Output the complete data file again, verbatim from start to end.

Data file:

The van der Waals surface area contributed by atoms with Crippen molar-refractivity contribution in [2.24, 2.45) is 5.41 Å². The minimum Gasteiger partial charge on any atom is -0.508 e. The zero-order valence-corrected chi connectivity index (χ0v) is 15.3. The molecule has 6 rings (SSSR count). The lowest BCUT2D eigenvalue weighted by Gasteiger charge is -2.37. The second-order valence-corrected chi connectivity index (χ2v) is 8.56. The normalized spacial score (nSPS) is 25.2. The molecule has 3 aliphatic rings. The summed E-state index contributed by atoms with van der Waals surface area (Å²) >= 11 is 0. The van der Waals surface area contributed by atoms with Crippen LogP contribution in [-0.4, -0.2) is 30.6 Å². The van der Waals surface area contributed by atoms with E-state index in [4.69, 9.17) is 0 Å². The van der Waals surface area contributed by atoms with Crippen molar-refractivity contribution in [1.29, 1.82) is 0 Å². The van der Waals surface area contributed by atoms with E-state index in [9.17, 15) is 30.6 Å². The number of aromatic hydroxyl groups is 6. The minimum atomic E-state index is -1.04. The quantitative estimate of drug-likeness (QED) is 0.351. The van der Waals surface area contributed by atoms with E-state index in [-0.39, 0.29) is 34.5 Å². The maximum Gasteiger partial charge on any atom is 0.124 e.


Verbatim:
The van der Waals surface area contributed by atoms with Crippen molar-refractivity contribution in [2.24, 2.45) is 5.41 Å². The minimum Gasteiger partial charge on any atom is -0.508 e. The zero-order valence-corrected chi connectivity index (χ0v) is 15.3. The molecule has 6 rings (SSSR count). The lowest BCUT2D eigenvalue weighted by Gasteiger charge is -2.37. The second-order valence-corrected chi connectivity index (χ2v) is 8.56. The normalized spacial score (nSPS) is 25.2. The molecule has 3 aliphatic rings. The summed E-state index contributed by atoms with van der Waals surface area (Å²) >= 11 is 0. The van der Waals surface area contributed by atoms with Crippen LogP contribution in [-0.4, -0.2) is 30.6 Å². The van der Waals surface area contributed by atoms with E-state index in [4.69, 9.17) is 0 Å². The van der Waals surface area contributed by atoms with Crippen molar-refractivity contribution in [1.29, 1.82) is 0 Å². The van der Waals surface area contributed by atoms with E-state index in [9.17, 15) is 30.6 Å². The number of aromatic hydroxyl groups is 6. The minimum atomic E-state index is -1.04. The quantitative estimate of drug-likeness (QED) is 0.351. The van der Waals surface area contributed by atoms with E-state index in [-0.39, 0.29) is 34.5 Å². The maximum Gasteiger partial charge on any atom is 0.124 e.